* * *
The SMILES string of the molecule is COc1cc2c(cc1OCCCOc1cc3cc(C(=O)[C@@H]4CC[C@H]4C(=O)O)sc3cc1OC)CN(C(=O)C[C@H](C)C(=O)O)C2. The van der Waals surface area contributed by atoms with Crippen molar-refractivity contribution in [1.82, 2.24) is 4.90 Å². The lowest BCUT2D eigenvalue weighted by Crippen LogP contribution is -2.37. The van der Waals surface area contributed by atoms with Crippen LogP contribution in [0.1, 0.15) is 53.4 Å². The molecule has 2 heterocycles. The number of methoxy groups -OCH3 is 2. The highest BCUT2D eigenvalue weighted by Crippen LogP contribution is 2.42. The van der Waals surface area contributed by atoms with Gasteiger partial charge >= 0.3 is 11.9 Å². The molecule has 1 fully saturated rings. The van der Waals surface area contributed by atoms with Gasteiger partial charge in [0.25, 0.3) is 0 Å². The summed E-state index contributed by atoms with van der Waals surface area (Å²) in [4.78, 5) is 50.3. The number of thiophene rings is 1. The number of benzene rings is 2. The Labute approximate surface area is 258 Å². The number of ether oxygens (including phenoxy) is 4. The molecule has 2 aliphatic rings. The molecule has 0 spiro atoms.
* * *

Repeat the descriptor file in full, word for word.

The SMILES string of the molecule is COc1cc2c(cc1OCCCOc1cc3cc(C(=O)[C@@H]4CC[C@H]4C(=O)O)sc3cc1OC)CN(C(=O)C[C@H](C)C(=O)O)C2. The van der Waals surface area contributed by atoms with Crippen molar-refractivity contribution in [1.82, 2.24) is 4.90 Å². The lowest BCUT2D eigenvalue weighted by Crippen LogP contribution is -2.37. The van der Waals surface area contributed by atoms with Crippen LogP contribution in [0.1, 0.15) is 53.4 Å². The molecule has 2 heterocycles. The number of methoxy groups -OCH3 is 2. The highest BCUT2D eigenvalue weighted by Crippen LogP contribution is 2.42. The van der Waals surface area contributed by atoms with Gasteiger partial charge >= 0.3 is 11.9 Å². The molecule has 1 fully saturated rings. The van der Waals surface area contributed by atoms with Gasteiger partial charge in [0.25, 0.3) is 0 Å². The summed E-state index contributed by atoms with van der Waals surface area (Å²) in [4.78, 5) is 50.3. The number of thiophene rings is 1. The number of benzene rings is 2. The Labute approximate surface area is 258 Å². The number of ether oxygens (including phenoxy) is 4. The molecule has 2 aliphatic rings. The molecule has 0 spiro atoms.